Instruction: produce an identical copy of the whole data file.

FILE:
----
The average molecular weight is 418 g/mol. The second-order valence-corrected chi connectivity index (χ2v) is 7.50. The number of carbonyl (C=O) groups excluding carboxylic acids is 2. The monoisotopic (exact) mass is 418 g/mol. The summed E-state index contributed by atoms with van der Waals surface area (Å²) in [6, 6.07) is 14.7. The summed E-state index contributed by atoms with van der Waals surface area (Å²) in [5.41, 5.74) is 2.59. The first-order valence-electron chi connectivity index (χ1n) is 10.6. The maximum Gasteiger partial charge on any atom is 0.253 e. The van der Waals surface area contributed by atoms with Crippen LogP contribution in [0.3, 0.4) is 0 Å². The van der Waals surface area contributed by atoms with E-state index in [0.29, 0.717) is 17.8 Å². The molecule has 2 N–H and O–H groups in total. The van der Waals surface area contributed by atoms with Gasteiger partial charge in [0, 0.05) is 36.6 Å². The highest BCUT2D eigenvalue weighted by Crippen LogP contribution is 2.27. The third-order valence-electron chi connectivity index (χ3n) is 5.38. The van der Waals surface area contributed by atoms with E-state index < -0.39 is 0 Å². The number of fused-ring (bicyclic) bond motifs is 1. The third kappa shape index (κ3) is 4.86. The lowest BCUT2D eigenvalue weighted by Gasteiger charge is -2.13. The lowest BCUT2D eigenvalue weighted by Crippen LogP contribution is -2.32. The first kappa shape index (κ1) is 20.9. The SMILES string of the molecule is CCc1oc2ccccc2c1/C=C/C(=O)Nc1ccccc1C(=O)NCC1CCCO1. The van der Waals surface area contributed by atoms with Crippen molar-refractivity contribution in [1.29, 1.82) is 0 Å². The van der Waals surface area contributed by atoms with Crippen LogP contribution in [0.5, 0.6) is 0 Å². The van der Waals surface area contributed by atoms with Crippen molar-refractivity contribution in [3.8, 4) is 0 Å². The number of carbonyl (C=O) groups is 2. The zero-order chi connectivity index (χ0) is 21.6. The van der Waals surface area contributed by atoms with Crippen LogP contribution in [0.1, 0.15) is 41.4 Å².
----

The average molecular weight is 418 g/mol. The second-order valence-corrected chi connectivity index (χ2v) is 7.50. The number of carbonyl (C=O) groups excluding carboxylic acids is 2. The monoisotopic (exact) mass is 418 g/mol. The summed E-state index contributed by atoms with van der Waals surface area (Å²) in [6, 6.07) is 14.7. The summed E-state index contributed by atoms with van der Waals surface area (Å²) in [5.41, 5.74) is 2.59. The first-order valence-electron chi connectivity index (χ1n) is 10.6. The maximum Gasteiger partial charge on any atom is 0.253 e. The van der Waals surface area contributed by atoms with Crippen LogP contribution in [0.3, 0.4) is 0 Å². The van der Waals surface area contributed by atoms with E-state index in [0.29, 0.717) is 17.8 Å². The molecule has 2 N–H and O–H groups in total. The van der Waals surface area contributed by atoms with Gasteiger partial charge in [0, 0.05) is 36.6 Å². The highest BCUT2D eigenvalue weighted by Crippen LogP contribution is 2.27. The third-order valence-electron chi connectivity index (χ3n) is 5.38. The van der Waals surface area contributed by atoms with E-state index < -0.39 is 0 Å². The number of fused-ring (bicyclic) bond motifs is 1. The third kappa shape index (κ3) is 4.86. The lowest BCUT2D eigenvalue weighted by Gasteiger charge is -2.13. The lowest BCUT2D eigenvalue weighted by Crippen LogP contribution is -2.32. The first kappa shape index (κ1) is 20.9. The SMILES string of the molecule is CCc1oc2ccccc2c1/C=C/C(=O)Nc1ccccc1C(=O)NCC1CCCO1. The van der Waals surface area contributed by atoms with Crippen molar-refractivity contribution in [1.29, 1.82) is 0 Å². The van der Waals surface area contributed by atoms with Crippen LogP contribution in [0.5, 0.6) is 0 Å². The van der Waals surface area contributed by atoms with Crippen molar-refractivity contribution in [3.8, 4) is 0 Å². The number of carbonyl (C=O) groups is 2. The zero-order chi connectivity index (χ0) is 21.6. The van der Waals surface area contributed by atoms with Crippen LogP contribution in [0.1, 0.15) is 41.4 Å².